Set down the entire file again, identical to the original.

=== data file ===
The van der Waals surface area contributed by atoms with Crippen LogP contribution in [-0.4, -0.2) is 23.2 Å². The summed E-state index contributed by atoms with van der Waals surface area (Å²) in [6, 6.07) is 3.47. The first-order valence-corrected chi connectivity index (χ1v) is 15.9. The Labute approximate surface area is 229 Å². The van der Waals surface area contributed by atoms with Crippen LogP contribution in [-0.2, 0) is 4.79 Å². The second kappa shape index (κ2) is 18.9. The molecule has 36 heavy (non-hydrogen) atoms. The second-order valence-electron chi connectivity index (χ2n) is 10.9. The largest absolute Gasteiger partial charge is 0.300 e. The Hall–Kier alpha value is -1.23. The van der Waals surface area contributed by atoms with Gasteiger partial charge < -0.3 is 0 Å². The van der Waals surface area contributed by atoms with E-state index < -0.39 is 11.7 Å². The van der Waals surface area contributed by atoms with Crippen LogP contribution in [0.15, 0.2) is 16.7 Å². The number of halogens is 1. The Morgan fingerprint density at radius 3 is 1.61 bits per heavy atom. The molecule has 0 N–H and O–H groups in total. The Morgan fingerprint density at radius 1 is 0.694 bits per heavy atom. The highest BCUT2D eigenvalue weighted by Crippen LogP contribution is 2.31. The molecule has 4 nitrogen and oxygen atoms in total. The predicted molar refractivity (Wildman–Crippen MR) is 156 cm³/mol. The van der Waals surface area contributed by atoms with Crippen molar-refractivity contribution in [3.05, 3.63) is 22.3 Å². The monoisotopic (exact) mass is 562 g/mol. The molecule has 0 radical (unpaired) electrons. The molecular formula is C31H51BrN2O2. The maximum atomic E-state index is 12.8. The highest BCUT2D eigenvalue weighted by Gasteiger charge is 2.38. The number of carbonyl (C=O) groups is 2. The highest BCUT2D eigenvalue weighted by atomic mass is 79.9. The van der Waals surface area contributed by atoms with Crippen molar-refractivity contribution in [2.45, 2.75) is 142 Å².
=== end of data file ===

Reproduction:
The van der Waals surface area contributed by atoms with Crippen LogP contribution in [-0.4, -0.2) is 23.2 Å². The summed E-state index contributed by atoms with van der Waals surface area (Å²) in [6, 6.07) is 3.47. The first-order valence-corrected chi connectivity index (χ1v) is 15.9. The Labute approximate surface area is 229 Å². The van der Waals surface area contributed by atoms with Crippen LogP contribution in [-0.2, 0) is 4.79 Å². The second kappa shape index (κ2) is 18.9. The molecule has 36 heavy (non-hydrogen) atoms. The second-order valence-electron chi connectivity index (χ2n) is 10.9. The largest absolute Gasteiger partial charge is 0.300 e. The Hall–Kier alpha value is -1.23. The van der Waals surface area contributed by atoms with Gasteiger partial charge < -0.3 is 0 Å². The van der Waals surface area contributed by atoms with E-state index < -0.39 is 11.7 Å². The van der Waals surface area contributed by atoms with Crippen LogP contribution in [0.15, 0.2) is 16.7 Å². The number of halogens is 1. The Morgan fingerprint density at radius 3 is 1.61 bits per heavy atom. The molecule has 0 N–H and O–H groups in total. The Morgan fingerprint density at radius 1 is 0.694 bits per heavy atom. The highest BCUT2D eigenvalue weighted by Crippen LogP contribution is 2.31. The molecule has 4 nitrogen and oxygen atoms in total. The predicted molar refractivity (Wildman–Crippen MR) is 156 cm³/mol. The van der Waals surface area contributed by atoms with Crippen molar-refractivity contribution in [3.05, 3.63) is 22.3 Å². The monoisotopic (exact) mass is 562 g/mol. The molecule has 0 radical (unpaired) electrons. The molecular formula is C31H51BrN2O2. The maximum atomic E-state index is 12.8. The highest BCUT2D eigenvalue weighted by Gasteiger charge is 2.38. The number of carbonyl (C=O) groups is 2. The highest BCUT2D eigenvalue weighted by atomic mass is 79.9. The van der Waals surface area contributed by atoms with Crippen molar-refractivity contribution in [2.45, 2.75) is 142 Å².